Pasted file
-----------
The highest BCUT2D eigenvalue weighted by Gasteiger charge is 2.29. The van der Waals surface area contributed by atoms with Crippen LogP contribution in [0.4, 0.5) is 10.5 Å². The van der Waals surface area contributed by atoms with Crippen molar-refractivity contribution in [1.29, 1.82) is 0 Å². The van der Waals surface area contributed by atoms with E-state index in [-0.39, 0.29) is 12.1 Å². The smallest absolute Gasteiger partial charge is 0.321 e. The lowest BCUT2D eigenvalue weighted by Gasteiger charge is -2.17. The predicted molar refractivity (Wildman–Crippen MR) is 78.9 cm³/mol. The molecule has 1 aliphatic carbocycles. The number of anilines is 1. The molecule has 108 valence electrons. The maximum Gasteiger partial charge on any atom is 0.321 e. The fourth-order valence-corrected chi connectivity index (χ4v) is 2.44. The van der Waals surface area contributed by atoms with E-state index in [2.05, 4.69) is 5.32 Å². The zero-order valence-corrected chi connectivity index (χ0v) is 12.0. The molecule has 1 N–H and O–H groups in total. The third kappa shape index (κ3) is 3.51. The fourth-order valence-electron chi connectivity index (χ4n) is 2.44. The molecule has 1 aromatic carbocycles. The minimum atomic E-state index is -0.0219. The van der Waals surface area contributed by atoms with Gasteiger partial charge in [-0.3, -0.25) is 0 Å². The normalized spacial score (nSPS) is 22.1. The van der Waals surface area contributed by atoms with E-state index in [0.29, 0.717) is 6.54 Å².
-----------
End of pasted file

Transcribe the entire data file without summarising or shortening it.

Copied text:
The highest BCUT2D eigenvalue weighted by Gasteiger charge is 2.29. The van der Waals surface area contributed by atoms with Crippen LogP contribution in [0.4, 0.5) is 10.5 Å². The van der Waals surface area contributed by atoms with Crippen molar-refractivity contribution in [1.29, 1.82) is 0 Å². The van der Waals surface area contributed by atoms with E-state index in [-0.39, 0.29) is 12.1 Å². The smallest absolute Gasteiger partial charge is 0.321 e. The lowest BCUT2D eigenvalue weighted by Gasteiger charge is -2.17. The predicted molar refractivity (Wildman–Crippen MR) is 78.9 cm³/mol. The molecule has 1 aliphatic carbocycles. The number of anilines is 1. The molecule has 108 valence electrons. The maximum Gasteiger partial charge on any atom is 0.321 e. The fourth-order valence-corrected chi connectivity index (χ4v) is 2.44. The van der Waals surface area contributed by atoms with E-state index in [2.05, 4.69) is 5.32 Å². The zero-order valence-corrected chi connectivity index (χ0v) is 12.0. The molecule has 1 N–H and O–H groups in total. The third kappa shape index (κ3) is 3.51. The fourth-order valence-electron chi connectivity index (χ4n) is 2.44. The molecule has 1 aromatic carbocycles. The minimum atomic E-state index is -0.0219. The van der Waals surface area contributed by atoms with Gasteiger partial charge in [-0.3, -0.25) is 0 Å². The normalized spacial score (nSPS) is 22.1. The van der Waals surface area contributed by atoms with E-state index in [0.29, 0.717) is 6.54 Å².